Tell Us ...
In September, we asked you to tell us what you would re-name your local rail-trail, and why? Our question evidently missed the mark with most of you, but we did receive one impassioned response about an Ohio rail-trail.
Marshall Pearson — Washington, D.C.
Anyone tempted to scorn the great state of Ohio needs to ride the Hockhocking Adena Bikeway near Athens, Ohio. In a little more than 18 miles, one can simultaneously observe every glory of rural life and every vestige of a rust-belt economy now long gone. All the strength and imperfection of the state is laid bare, reflected at every bend of the trail and inherently beautiful. I would rename this rail-trail the "Heartland Passage," as it encapsulates the essence of a state often overlooked but uniquely majestic.
For a time, the trail follows the crinkled bends of the Hocking River, a tributary that once connected the southeastern portion of Ohio with the capitol city of Columbus by way of canal barges. The bustling campus of Ohio University, one of the nation's oldest colleges, dominates the landscape at one end of the trail before giving way to subdued greenery and silence. I graduated from the university this past spring and spent a great deal of time on the trail. Having moved to Washington, D.C., I already find myself fondly reminiscing.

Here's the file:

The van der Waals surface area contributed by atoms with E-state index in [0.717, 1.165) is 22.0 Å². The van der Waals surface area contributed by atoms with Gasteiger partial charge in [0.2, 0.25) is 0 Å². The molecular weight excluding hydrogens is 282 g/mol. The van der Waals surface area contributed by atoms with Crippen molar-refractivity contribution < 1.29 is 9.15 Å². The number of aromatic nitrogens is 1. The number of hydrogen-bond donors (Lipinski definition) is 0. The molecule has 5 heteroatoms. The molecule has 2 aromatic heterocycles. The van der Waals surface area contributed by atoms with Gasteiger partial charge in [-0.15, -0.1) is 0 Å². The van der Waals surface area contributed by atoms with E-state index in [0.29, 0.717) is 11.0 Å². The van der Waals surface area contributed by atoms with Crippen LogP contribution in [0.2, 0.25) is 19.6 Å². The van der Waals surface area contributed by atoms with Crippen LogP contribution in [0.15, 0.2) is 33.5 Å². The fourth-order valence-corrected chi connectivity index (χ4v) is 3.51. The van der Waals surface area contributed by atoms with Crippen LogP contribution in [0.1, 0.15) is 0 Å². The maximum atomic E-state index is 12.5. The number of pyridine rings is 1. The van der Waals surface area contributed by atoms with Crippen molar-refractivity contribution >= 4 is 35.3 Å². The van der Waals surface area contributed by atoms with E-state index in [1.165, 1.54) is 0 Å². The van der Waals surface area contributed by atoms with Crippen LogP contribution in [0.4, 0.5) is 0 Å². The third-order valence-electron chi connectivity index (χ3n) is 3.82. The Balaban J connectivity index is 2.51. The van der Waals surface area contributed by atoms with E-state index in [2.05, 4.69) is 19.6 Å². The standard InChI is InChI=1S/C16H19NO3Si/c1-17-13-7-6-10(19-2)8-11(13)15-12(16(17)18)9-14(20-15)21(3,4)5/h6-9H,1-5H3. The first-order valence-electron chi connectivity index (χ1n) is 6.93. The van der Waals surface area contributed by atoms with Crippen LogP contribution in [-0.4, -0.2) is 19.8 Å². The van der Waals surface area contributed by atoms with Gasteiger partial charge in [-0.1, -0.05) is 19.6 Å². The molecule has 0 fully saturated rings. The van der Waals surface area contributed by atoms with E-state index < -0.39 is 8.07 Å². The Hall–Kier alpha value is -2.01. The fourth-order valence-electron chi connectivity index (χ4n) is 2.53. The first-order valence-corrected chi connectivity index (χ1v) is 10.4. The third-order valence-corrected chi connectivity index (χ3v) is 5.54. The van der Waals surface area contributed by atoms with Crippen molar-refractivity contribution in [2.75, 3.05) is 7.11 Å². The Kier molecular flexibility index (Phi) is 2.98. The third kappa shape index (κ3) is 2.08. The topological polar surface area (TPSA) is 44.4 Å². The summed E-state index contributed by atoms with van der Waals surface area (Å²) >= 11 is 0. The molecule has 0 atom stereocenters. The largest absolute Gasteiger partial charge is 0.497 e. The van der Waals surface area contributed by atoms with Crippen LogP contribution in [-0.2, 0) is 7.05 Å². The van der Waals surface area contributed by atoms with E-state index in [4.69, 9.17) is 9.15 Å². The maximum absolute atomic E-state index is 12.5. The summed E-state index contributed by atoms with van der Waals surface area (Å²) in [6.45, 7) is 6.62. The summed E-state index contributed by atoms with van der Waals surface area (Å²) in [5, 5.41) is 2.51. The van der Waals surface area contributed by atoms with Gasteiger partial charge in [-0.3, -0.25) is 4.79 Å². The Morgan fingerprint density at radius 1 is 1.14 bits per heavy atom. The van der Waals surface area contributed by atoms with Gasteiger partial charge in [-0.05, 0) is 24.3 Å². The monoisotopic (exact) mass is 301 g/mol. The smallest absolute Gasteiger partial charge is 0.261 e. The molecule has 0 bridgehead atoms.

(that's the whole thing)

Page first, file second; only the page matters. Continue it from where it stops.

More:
On the portion of the trail past campus, the small-town charm of rural Ohio is manifest. In the spring, children play baseball, canines of all sizes revel in the frenzied activity of the dog park, and local gardeners tend to the sizable community gardens flanking the path. Before long, however, such activity is silenced. After passing a string of rusting boxcars, the trail becomes secluded; sights are relegated to the gentle flow of the Hocking, the flash of a quickly moving cardinal or the slithering of a snake in the reeds. Trailer homes run parallel to the corridor, reminding bikers and runners of life in a region abandoned by the industry that once gave it power.
The thread uniting everyone who lives near the path and in the region, no matter their fortune, is a sense of community and the providence of such support. Local residents that are employed by one of the academic institutions at either end of the path can safely and cheaply commute, and students can travel to the gardens or local businesses for groceries without owning a car.
The Hockhocking Adena Bikeway truly represents a slice of life in Ohio. The symbols of pain and poverty are there and plainly visible. The branches of weeping willows droop into the water, children throw rocks off of bridges, and life is teeming everywhere. The "Heartland Passage" connects it all, telling a story that will convert anyone skeptical of the state's splendor.